Recently, the science-related headlines seem to be plucked from our favorite fictional titles. Whether it's the discovery of new planets and solar systems, Martian oceans and caverns, giant penguin bones, or hobbit-like fossils, the mind reels at the echoes with our favorite stories and fables. It's ripe material for me to speculate on the nature of myth and the power of the human imagination.
The news story du jour is of an ancient bird species called Argentavis magnificens that 6 million years ago glided over the pampas of present-day Argentina. Weighing over 150 pounds with a 23-foot wingspan, it's fun to imagine the great birds wheeling through the sky in search of prey (see Ancient American bird was glider from BBC News). It also puts all of us Lord of The Rings geeks into a reverie recalling the giant eagles J.R.R. Tolkien described coming to his heroes' rescue.
This comes on the heels of the discovery of the remains of a hobbit-like hominid that lived in Indonesia as recently as 18,000 years ago. Homo floresiensis was described as small, big-footed, and inhabiting caves, and the story put all hobbit-o-philes into a hopeful tizzy that their favorite fictional creatures might have a basis in fact. There is a new book on the discovery that is reviewed at American Scientist Online (see Choosing One's Relatives); and if you think I'm exaggerating how seriously some take such news, in my online wanderings to research this post I found out about a book called Quest for Middle Earth that treats Tolkien as history (see the press release Is the Lord of the Rings Real History?).
So, what's going on here? Are these discoveries really proving that Tolkien was writing about real-world events? Was there a Middle Earth inhabited by supernatural elves, orcs, hobbits and wizards? Did the author's creative subconscious tap into a lost history of our world that informed his mythical account? Did Frodo Baggins exist? Of course not, but asking such questions illustrates an important point. It's in the realm of myth that these stories have their true power, and trying to re-interpret them within the context of science actually diminishes them to the point of absurdity.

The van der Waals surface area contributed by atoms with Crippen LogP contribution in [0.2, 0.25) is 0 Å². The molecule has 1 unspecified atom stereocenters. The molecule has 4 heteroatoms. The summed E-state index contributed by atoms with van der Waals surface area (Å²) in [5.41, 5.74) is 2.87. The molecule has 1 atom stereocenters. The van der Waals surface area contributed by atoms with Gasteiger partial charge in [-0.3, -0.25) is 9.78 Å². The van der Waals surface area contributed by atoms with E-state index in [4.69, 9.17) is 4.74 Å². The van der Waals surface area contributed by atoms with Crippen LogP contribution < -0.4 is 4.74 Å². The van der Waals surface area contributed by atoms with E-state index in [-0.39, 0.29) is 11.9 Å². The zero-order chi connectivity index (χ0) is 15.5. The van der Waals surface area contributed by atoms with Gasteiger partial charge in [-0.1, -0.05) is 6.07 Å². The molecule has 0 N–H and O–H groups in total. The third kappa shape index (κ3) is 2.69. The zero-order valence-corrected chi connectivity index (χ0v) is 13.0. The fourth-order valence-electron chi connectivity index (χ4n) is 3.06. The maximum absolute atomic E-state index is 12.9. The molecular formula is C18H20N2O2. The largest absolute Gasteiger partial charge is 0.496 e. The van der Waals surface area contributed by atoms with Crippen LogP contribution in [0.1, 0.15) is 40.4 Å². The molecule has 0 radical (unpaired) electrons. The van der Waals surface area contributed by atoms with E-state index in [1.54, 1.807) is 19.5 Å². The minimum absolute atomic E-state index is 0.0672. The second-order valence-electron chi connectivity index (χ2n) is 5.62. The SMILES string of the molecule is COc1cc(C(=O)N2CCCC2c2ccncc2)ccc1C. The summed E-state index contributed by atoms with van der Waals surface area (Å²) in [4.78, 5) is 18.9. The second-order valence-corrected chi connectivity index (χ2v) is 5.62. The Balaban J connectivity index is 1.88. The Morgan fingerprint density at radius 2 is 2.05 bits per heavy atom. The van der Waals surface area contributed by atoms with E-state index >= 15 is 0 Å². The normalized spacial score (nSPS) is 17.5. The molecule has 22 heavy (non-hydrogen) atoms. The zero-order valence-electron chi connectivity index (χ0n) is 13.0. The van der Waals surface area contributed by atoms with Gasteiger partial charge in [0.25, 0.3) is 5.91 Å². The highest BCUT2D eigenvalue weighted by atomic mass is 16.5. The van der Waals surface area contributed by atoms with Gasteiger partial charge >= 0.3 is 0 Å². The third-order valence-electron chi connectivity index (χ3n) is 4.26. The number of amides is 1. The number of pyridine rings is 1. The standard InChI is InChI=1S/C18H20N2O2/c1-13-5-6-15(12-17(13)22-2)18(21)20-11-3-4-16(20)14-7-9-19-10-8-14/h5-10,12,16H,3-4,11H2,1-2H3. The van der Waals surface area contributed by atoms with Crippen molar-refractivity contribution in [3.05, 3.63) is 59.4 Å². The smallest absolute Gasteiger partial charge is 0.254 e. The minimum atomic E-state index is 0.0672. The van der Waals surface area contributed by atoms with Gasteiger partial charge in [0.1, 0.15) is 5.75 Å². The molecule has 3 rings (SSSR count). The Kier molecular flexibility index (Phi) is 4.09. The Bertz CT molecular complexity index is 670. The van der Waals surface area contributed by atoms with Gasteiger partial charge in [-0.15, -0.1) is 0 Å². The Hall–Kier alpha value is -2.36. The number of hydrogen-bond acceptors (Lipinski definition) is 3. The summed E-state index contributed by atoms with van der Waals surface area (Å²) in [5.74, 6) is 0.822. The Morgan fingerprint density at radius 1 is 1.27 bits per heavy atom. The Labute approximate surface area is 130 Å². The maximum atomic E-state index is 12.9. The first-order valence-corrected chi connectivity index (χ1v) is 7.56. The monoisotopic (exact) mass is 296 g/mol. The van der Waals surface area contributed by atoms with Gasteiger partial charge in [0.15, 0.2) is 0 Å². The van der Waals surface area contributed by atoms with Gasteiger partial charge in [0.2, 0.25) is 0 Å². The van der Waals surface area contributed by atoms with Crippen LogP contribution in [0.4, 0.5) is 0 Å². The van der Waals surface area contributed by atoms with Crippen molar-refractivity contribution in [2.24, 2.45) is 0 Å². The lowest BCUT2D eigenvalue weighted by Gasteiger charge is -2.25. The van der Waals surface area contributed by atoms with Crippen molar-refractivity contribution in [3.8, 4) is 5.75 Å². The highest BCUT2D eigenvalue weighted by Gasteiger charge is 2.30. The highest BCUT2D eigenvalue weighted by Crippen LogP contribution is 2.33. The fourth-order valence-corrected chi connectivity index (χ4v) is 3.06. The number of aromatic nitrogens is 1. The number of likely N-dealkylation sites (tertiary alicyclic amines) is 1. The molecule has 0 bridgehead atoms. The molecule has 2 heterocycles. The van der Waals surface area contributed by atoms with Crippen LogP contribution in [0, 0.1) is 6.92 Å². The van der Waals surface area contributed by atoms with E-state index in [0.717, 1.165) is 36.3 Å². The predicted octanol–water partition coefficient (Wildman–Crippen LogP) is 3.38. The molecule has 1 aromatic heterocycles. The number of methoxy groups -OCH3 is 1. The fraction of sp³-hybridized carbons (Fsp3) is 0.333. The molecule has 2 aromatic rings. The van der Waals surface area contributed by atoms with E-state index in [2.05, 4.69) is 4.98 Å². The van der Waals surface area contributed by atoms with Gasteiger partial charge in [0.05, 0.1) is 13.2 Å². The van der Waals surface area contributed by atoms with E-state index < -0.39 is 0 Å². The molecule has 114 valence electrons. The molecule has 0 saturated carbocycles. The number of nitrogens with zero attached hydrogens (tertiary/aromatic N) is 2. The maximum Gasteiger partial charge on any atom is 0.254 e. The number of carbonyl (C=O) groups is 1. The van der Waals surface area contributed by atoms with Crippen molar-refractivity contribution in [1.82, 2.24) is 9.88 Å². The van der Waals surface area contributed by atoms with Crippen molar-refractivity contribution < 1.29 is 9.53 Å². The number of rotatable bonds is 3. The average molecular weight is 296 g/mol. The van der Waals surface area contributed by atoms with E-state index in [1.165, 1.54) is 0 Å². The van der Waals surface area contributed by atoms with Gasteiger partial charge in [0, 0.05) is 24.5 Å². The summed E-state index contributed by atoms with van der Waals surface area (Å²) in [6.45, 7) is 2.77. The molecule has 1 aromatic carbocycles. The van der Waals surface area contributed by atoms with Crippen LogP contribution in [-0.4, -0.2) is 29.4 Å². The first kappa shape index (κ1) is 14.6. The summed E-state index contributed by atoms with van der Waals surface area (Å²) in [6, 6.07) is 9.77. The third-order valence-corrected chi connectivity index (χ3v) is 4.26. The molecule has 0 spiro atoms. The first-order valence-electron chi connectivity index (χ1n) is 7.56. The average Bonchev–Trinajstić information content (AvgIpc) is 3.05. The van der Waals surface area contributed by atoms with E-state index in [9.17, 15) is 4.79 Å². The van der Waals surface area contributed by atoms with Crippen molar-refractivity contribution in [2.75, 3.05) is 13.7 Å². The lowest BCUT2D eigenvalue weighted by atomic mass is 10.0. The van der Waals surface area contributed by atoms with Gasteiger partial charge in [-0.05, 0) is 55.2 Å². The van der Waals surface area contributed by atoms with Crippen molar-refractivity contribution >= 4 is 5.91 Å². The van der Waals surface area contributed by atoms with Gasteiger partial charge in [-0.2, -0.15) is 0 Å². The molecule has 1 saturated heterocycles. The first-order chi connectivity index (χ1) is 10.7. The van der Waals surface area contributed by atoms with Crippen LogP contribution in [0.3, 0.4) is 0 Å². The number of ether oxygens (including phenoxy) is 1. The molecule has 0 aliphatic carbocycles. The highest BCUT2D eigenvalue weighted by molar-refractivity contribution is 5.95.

The story Tolkien created in the Lord of The Rings series has captured the imaginations of generations of readers, leaving a lasting impression. There are important cultural lessons in its fictive universe, warning us of the corrupting influence of greed and the dangerous grip of the lust for power. Written as the implications of Industrialization began to manifest themselves more clearly, and describing the Faustian bargain of apparent social progress coming at the expense of our natural environment and spiritual well-being, the novels can be seen as an urgent call to action on many levels. Tolkien's story has the power of truth on a cultural and moral level, but that doesn't mean it is a scientific account of physical reality.
If you couldn't tell, my rambling post is meant to reveal parallels to the current controversy over Intelligent Design. Creationists get very angry with folks who describe the Bible as myth, as if that depiction relegates it to insignificance. These literalists like to argue that Genesis is a historical record of the Earth's creation, proving our planet to be a mere 6,000 years old. In the face of the overwhelming scientific evidence to the contrary, such claims actually undermine the Bible's relevance. The real power of the Garden of Eden story is as metaphor, and all of its readers should appreciate the artfulness of its imagery, which emotionally and spiritually captures the moment humanity gained consciousness.
As much as devotees may want to believe in a real hobbits and talking serpents, the characters of both Tolkien and Genesis only make sense within the bounds of our imagination. It's fun to mix fable with fact, literature with science, but each has its own separate and critically important role.